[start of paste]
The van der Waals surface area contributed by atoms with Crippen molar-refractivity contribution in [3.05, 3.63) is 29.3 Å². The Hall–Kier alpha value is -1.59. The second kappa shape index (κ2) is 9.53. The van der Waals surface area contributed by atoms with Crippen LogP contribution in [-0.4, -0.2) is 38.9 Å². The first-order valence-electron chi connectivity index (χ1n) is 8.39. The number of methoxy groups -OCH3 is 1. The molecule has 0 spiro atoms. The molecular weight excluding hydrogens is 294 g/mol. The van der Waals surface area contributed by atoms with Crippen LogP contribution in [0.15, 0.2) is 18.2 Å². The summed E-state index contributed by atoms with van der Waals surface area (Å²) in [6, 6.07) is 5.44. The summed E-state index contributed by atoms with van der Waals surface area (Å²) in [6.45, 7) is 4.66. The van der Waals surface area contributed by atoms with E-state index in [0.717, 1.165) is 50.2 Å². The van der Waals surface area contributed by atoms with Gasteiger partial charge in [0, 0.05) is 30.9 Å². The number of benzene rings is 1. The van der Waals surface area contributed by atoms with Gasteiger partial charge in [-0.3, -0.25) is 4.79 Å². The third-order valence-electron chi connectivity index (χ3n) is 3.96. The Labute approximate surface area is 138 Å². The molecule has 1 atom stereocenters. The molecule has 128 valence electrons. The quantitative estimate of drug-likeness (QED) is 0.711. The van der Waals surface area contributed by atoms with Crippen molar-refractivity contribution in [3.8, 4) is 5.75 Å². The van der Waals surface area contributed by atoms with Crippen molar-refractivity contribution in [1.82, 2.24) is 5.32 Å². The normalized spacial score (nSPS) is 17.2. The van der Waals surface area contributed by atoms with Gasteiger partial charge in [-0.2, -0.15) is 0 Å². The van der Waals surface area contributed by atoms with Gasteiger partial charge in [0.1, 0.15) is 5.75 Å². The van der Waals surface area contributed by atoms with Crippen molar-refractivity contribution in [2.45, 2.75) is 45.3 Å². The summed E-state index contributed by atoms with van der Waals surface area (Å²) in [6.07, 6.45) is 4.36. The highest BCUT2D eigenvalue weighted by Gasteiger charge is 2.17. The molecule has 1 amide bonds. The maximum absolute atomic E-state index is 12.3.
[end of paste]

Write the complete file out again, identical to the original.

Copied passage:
The van der Waals surface area contributed by atoms with Crippen molar-refractivity contribution in [3.05, 3.63) is 29.3 Å². The Hall–Kier alpha value is -1.59. The second kappa shape index (κ2) is 9.53. The van der Waals surface area contributed by atoms with Crippen LogP contribution in [-0.4, -0.2) is 38.9 Å². The first-order valence-electron chi connectivity index (χ1n) is 8.39. The number of methoxy groups -OCH3 is 1. The molecule has 0 spiro atoms. The molecular weight excluding hydrogens is 294 g/mol. The van der Waals surface area contributed by atoms with Crippen LogP contribution in [0.15, 0.2) is 18.2 Å². The summed E-state index contributed by atoms with van der Waals surface area (Å²) in [6, 6.07) is 5.44. The summed E-state index contributed by atoms with van der Waals surface area (Å²) in [6.45, 7) is 4.66. The van der Waals surface area contributed by atoms with E-state index in [0.717, 1.165) is 50.2 Å². The van der Waals surface area contributed by atoms with Gasteiger partial charge in [0, 0.05) is 30.9 Å². The number of benzene rings is 1. The van der Waals surface area contributed by atoms with Gasteiger partial charge in [-0.3, -0.25) is 4.79 Å². The third-order valence-electron chi connectivity index (χ3n) is 3.96. The Labute approximate surface area is 138 Å². The molecule has 1 atom stereocenters. The molecule has 128 valence electrons. The quantitative estimate of drug-likeness (QED) is 0.711. The van der Waals surface area contributed by atoms with Crippen molar-refractivity contribution in [3.8, 4) is 5.75 Å². The van der Waals surface area contributed by atoms with Crippen molar-refractivity contribution in [1.82, 2.24) is 5.32 Å². The normalized spacial score (nSPS) is 17.2. The van der Waals surface area contributed by atoms with Gasteiger partial charge in [-0.2, -0.15) is 0 Å². The van der Waals surface area contributed by atoms with Gasteiger partial charge in [0.1, 0.15) is 5.75 Å². The van der Waals surface area contributed by atoms with Crippen molar-refractivity contribution in [2.45, 2.75) is 45.3 Å². The summed E-state index contributed by atoms with van der Waals surface area (Å²) in [6.07, 6.45) is 4.36. The highest BCUT2D eigenvalue weighted by Gasteiger charge is 2.17. The molecule has 1 amide bonds. The maximum absolute atomic E-state index is 12.3.